Two issues occur to me in regard to the Ballingly Abbey. Firstly I am unsure if special license is required for laity to be buried within the ruins of such Chapels or is it a matter of some people wanting to be buried there?
Secondly the rudimentary nature of the altar—the simple arrangement of stones—suggests that Mass was last celebrated there many centuries ago. I will here give bits of disjointed information about Ballingly Abbey.
In 1418 Rev. John Madden was Rector of Ballingly. From the Regal Visitation of 1615 the Rectory of Ballingly was impropriated to the Protestant Bishop Thomas Ram and it was then valued at £3. During the Reformation the Catholic Chapels were taken over by the Protestant authorities. Dr Grattan Flood wrote that after the Reformation—presumably as it was no longer used for worship—the Abbey of Ballingly was allowed to go ruinous and was finally abandoned.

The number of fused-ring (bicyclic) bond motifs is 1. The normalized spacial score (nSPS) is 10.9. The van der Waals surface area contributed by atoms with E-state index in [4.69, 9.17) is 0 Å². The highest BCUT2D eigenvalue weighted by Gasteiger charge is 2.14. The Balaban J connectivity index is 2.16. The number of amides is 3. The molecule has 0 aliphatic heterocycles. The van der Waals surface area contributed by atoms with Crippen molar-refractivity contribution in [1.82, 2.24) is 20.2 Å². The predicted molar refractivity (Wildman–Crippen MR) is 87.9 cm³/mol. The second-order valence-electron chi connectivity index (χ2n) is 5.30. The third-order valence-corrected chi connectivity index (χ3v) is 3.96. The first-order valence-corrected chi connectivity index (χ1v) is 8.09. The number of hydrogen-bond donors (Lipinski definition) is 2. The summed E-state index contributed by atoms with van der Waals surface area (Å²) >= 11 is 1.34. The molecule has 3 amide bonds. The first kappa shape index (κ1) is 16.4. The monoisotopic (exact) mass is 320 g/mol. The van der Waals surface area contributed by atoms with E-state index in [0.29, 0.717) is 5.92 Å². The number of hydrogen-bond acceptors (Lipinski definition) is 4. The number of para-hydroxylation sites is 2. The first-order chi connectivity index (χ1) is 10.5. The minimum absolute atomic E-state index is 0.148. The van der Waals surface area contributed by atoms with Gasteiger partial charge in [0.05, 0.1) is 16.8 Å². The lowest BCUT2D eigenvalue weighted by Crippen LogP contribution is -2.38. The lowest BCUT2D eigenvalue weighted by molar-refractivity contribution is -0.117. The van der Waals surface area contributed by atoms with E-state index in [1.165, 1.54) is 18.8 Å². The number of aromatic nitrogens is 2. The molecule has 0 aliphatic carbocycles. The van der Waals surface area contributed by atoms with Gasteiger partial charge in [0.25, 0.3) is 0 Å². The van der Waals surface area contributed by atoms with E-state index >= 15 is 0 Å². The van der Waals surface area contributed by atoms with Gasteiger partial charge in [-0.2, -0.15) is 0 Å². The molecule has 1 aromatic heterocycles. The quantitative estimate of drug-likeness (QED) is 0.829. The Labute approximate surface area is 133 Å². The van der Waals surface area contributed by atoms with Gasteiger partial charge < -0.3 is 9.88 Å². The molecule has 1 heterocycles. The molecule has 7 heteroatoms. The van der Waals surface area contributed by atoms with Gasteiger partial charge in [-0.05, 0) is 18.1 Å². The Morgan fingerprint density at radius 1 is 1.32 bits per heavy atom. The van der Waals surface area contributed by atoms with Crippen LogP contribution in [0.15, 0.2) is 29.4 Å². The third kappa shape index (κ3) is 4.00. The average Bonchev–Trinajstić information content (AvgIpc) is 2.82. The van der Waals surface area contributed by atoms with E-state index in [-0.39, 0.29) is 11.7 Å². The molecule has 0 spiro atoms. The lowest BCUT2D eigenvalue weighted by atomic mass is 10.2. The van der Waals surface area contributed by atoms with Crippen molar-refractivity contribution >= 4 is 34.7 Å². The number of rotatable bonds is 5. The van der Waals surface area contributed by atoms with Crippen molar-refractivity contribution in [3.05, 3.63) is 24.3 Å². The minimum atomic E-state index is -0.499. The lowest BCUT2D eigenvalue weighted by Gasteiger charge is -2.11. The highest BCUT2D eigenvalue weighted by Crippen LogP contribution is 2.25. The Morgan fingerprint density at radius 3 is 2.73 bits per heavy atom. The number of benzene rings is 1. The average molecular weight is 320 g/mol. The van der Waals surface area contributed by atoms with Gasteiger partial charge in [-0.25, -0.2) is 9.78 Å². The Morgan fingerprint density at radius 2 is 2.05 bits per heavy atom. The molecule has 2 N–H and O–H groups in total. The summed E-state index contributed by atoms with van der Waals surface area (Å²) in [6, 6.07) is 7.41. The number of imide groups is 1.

In 1670 Fr Patrick Rossiter was labouring in the parish of Ballingly; in 1704 (as required by the Penal Laws) he registered himself as Parish Priest of Bannow, Carrig, St Imogue, Ambrosetown, Ballingly, Ballymitty and Kilcavan.
On Wednesday I went—again by vintage plane, as I find travel by bus tedious—to Jerpoint in Co. Kilkenny. The Ui Cinsealaigh Historical Society —originally set up as the Diocesan Historical Society circa 1920 but somewhat evolved since—were by a magical coincidence, also, there and may I digress here by suggesting that this dedicated Society deserves an influx of a few new members; a mere Euro10 for membership (you would not give that little to a child). The proprietors there spoke of a medieval town having been recently discovered at Jerpoint: it prospered for about two centuries and then disappeared, and thinking it a bit like Bannow, I asked the lady speaking on the matter why it disappeared and she asserted that an epidemic wiped its population out. Could an epidemic have wiped out the people in the city of Bannow? Could other people have been afraid to enter or live in the then unoccupied houses for fear of becoming infected with the disease that killed all the others?